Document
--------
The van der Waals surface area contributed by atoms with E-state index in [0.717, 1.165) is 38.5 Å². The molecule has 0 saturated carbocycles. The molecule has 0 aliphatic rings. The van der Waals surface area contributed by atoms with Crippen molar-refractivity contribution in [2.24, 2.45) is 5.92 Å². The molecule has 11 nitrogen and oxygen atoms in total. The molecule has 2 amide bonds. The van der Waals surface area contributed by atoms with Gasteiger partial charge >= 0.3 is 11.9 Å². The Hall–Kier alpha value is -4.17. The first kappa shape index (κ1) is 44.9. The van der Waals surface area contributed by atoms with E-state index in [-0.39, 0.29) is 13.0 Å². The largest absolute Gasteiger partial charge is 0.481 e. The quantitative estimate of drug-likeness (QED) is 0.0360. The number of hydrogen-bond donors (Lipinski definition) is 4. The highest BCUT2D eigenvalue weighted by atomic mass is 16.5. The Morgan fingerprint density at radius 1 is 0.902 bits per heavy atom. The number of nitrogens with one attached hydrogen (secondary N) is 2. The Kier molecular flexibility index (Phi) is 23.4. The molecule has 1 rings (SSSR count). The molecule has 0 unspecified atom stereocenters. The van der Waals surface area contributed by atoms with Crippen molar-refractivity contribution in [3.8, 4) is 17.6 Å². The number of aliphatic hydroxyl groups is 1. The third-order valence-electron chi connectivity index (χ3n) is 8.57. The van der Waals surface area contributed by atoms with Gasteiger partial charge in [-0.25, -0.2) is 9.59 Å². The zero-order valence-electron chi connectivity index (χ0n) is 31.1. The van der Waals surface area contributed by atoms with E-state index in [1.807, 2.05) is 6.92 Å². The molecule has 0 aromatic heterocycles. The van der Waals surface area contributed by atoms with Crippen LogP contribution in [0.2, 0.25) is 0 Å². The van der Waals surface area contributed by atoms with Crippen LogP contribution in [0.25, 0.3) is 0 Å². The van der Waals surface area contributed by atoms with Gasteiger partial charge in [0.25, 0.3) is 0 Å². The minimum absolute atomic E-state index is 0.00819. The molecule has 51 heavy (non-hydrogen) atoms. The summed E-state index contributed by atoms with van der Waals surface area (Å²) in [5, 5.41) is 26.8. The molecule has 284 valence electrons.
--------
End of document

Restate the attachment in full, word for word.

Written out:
The van der Waals surface area contributed by atoms with E-state index in [0.717, 1.165) is 38.5 Å². The molecule has 0 saturated carbocycles. The molecule has 0 aliphatic rings. The van der Waals surface area contributed by atoms with Crippen molar-refractivity contribution in [2.24, 2.45) is 5.92 Å². The molecule has 11 nitrogen and oxygen atoms in total. The molecule has 2 amide bonds. The van der Waals surface area contributed by atoms with Gasteiger partial charge >= 0.3 is 11.9 Å². The Hall–Kier alpha value is -4.17. The first kappa shape index (κ1) is 44.9. The van der Waals surface area contributed by atoms with E-state index in [-0.39, 0.29) is 13.0 Å². The largest absolute Gasteiger partial charge is 0.481 e. The quantitative estimate of drug-likeness (QED) is 0.0360. The number of hydrogen-bond donors (Lipinski definition) is 4. The highest BCUT2D eigenvalue weighted by atomic mass is 16.5. The Morgan fingerprint density at radius 1 is 0.902 bits per heavy atom. The number of nitrogens with one attached hydrogen (secondary N) is 2. The Kier molecular flexibility index (Phi) is 23.4. The molecule has 1 rings (SSSR count). The molecule has 0 unspecified atom stereocenters. The van der Waals surface area contributed by atoms with Crippen molar-refractivity contribution in [3.8, 4) is 17.6 Å². The number of aliphatic hydroxyl groups is 1. The third-order valence-electron chi connectivity index (χ3n) is 8.57. The van der Waals surface area contributed by atoms with Gasteiger partial charge in [-0.25, -0.2) is 9.59 Å². The zero-order valence-electron chi connectivity index (χ0n) is 31.1. The van der Waals surface area contributed by atoms with E-state index in [1.807, 2.05) is 6.92 Å². The molecule has 0 aromatic heterocycles. The van der Waals surface area contributed by atoms with Crippen LogP contribution in [0.2, 0.25) is 0 Å². The van der Waals surface area contributed by atoms with Crippen LogP contribution in [0.25, 0.3) is 0 Å². The van der Waals surface area contributed by atoms with Gasteiger partial charge in [0.25, 0.3) is 0 Å². The minimum absolute atomic E-state index is 0.00819. The molecule has 51 heavy (non-hydrogen) atoms. The summed E-state index contributed by atoms with van der Waals surface area (Å²) in [5, 5.41) is 26.8. The molecule has 284 valence electrons.